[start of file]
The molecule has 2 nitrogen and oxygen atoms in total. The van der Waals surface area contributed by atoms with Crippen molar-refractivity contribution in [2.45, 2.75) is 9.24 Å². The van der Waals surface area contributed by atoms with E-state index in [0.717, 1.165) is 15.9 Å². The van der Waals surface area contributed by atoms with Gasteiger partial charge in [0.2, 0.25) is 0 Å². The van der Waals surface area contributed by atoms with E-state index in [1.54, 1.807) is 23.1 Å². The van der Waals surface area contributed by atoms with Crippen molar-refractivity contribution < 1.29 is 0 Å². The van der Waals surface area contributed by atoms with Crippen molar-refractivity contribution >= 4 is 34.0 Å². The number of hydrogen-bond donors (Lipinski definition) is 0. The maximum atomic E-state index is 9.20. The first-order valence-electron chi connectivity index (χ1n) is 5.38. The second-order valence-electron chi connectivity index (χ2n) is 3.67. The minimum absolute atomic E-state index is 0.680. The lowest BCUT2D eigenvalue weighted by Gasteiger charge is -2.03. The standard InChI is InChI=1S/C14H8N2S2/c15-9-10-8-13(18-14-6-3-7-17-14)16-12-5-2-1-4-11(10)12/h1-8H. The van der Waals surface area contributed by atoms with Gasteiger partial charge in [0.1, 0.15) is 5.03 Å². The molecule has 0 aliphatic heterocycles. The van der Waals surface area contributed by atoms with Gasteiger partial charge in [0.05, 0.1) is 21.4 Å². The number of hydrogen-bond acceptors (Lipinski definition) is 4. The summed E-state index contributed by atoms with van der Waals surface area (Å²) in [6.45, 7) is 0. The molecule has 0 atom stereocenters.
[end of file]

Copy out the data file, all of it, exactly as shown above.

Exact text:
The molecule has 2 nitrogen and oxygen atoms in total. The van der Waals surface area contributed by atoms with Crippen molar-refractivity contribution in [2.45, 2.75) is 9.24 Å². The van der Waals surface area contributed by atoms with E-state index in [0.717, 1.165) is 15.9 Å². The van der Waals surface area contributed by atoms with Gasteiger partial charge in [0.2, 0.25) is 0 Å². The van der Waals surface area contributed by atoms with E-state index in [1.54, 1.807) is 23.1 Å². The van der Waals surface area contributed by atoms with Crippen molar-refractivity contribution < 1.29 is 0 Å². The van der Waals surface area contributed by atoms with Crippen molar-refractivity contribution >= 4 is 34.0 Å². The number of hydrogen-bond donors (Lipinski definition) is 0. The maximum atomic E-state index is 9.20. The first-order valence-electron chi connectivity index (χ1n) is 5.38. The second-order valence-electron chi connectivity index (χ2n) is 3.67. The minimum absolute atomic E-state index is 0.680. The lowest BCUT2D eigenvalue weighted by Gasteiger charge is -2.03. The standard InChI is InChI=1S/C14H8N2S2/c15-9-10-8-13(18-14-6-3-7-17-14)16-12-5-2-1-4-11(10)12/h1-8H. The van der Waals surface area contributed by atoms with Gasteiger partial charge in [0.1, 0.15) is 5.03 Å². The molecule has 0 aliphatic heterocycles. The van der Waals surface area contributed by atoms with Gasteiger partial charge in [0.05, 0.1) is 21.4 Å². The number of hydrogen-bond acceptors (Lipinski definition) is 4. The summed E-state index contributed by atoms with van der Waals surface area (Å²) in [6.45, 7) is 0. The molecule has 0 atom stereocenters.